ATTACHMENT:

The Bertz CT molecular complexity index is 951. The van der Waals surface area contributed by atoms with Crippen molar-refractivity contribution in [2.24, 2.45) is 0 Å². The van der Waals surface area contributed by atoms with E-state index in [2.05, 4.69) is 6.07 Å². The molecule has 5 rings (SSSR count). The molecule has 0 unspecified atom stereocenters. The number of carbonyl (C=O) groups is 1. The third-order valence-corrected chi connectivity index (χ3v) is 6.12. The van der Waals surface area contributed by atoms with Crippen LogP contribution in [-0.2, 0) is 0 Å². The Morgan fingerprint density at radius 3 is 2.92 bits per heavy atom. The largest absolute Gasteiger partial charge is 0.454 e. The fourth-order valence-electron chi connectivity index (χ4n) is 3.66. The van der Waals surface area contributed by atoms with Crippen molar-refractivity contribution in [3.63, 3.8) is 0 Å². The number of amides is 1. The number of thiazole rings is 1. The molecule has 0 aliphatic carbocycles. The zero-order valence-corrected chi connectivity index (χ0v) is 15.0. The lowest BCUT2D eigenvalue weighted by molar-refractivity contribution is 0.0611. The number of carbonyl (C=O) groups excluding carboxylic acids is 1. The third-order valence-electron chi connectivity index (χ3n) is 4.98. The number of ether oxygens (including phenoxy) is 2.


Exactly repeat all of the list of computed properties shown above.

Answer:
The Bertz CT molecular complexity index is 951. The van der Waals surface area contributed by atoms with Crippen molar-refractivity contribution in [2.24, 2.45) is 0 Å². The van der Waals surface area contributed by atoms with E-state index in [2.05, 4.69) is 6.07 Å². The molecule has 5 rings (SSSR count). The molecule has 0 unspecified atom stereocenters. The number of carbonyl (C=O) groups is 1. The third-order valence-corrected chi connectivity index (χ3v) is 6.12. The van der Waals surface area contributed by atoms with Crippen LogP contribution in [-0.2, 0) is 0 Å². The Morgan fingerprint density at radius 3 is 2.92 bits per heavy atom. The largest absolute Gasteiger partial charge is 0.454 e. The fourth-order valence-electron chi connectivity index (χ4n) is 3.66. The van der Waals surface area contributed by atoms with Crippen molar-refractivity contribution in [3.63, 3.8) is 0 Å². The number of amides is 1. The number of thiazole rings is 1. The molecule has 0 aliphatic carbocycles. The zero-order valence-corrected chi connectivity index (χ0v) is 15.0. The lowest BCUT2D eigenvalue weighted by molar-refractivity contribution is 0.0611. The number of carbonyl (C=O) groups excluding carboxylic acids is 1. The third-order valence-electron chi connectivity index (χ3n) is 4.98. The number of ether oxygens (including phenoxy) is 2.